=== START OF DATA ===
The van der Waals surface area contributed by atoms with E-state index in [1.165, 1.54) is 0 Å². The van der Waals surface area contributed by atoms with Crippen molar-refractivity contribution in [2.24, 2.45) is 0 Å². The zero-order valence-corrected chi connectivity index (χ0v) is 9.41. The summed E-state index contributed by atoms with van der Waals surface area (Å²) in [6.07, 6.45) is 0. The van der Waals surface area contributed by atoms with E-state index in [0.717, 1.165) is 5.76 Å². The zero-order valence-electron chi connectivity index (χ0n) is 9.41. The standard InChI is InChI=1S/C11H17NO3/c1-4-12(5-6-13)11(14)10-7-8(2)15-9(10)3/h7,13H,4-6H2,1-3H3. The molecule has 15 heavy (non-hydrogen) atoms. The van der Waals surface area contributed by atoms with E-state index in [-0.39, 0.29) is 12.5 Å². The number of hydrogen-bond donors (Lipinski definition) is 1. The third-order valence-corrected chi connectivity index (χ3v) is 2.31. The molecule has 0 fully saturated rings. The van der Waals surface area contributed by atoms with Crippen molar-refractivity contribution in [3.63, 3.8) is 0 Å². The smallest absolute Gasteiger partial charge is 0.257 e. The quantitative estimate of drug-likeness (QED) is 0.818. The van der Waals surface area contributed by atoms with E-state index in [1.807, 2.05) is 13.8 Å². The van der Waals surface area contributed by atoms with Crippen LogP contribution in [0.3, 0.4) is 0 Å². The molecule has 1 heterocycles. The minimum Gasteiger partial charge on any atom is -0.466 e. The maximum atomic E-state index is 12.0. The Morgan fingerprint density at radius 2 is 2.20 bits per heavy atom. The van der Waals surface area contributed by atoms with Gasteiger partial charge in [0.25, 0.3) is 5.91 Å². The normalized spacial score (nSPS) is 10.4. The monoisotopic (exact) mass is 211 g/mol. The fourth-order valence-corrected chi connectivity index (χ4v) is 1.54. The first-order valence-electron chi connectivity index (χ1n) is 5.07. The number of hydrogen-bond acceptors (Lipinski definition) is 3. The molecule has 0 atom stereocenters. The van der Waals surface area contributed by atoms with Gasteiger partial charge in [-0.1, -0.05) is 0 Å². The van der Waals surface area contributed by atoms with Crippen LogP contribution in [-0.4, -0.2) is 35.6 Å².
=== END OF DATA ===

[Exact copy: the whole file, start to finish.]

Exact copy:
The van der Waals surface area contributed by atoms with E-state index in [1.165, 1.54) is 0 Å². The van der Waals surface area contributed by atoms with Crippen molar-refractivity contribution in [2.24, 2.45) is 0 Å². The zero-order valence-corrected chi connectivity index (χ0v) is 9.41. The summed E-state index contributed by atoms with van der Waals surface area (Å²) in [6.07, 6.45) is 0. The van der Waals surface area contributed by atoms with E-state index in [0.717, 1.165) is 5.76 Å². The zero-order valence-electron chi connectivity index (χ0n) is 9.41. The standard InChI is InChI=1S/C11H17NO3/c1-4-12(5-6-13)11(14)10-7-8(2)15-9(10)3/h7,13H,4-6H2,1-3H3. The molecule has 15 heavy (non-hydrogen) atoms. The van der Waals surface area contributed by atoms with E-state index in [-0.39, 0.29) is 12.5 Å². The number of hydrogen-bond donors (Lipinski definition) is 1. The third-order valence-corrected chi connectivity index (χ3v) is 2.31. The molecule has 0 fully saturated rings. The van der Waals surface area contributed by atoms with Crippen molar-refractivity contribution in [3.63, 3.8) is 0 Å². The smallest absolute Gasteiger partial charge is 0.257 e. The quantitative estimate of drug-likeness (QED) is 0.818. The van der Waals surface area contributed by atoms with E-state index in [1.807, 2.05) is 13.8 Å². The van der Waals surface area contributed by atoms with Crippen LogP contribution in [0.3, 0.4) is 0 Å². The molecule has 1 heterocycles. The minimum Gasteiger partial charge on any atom is -0.466 e. The maximum atomic E-state index is 12.0. The Morgan fingerprint density at radius 2 is 2.20 bits per heavy atom. The van der Waals surface area contributed by atoms with Gasteiger partial charge in [0.25, 0.3) is 5.91 Å². The normalized spacial score (nSPS) is 10.4. The monoisotopic (exact) mass is 211 g/mol. The fourth-order valence-corrected chi connectivity index (χ4v) is 1.54. The first-order valence-electron chi connectivity index (χ1n) is 5.07. The number of hydrogen-bond acceptors (Lipinski definition) is 3. The molecule has 0 atom stereocenters. The van der Waals surface area contributed by atoms with Gasteiger partial charge in [-0.1, -0.05) is 0 Å². The van der Waals surface area contributed by atoms with Crippen LogP contribution in [-0.4, -0.2) is 35.6 Å².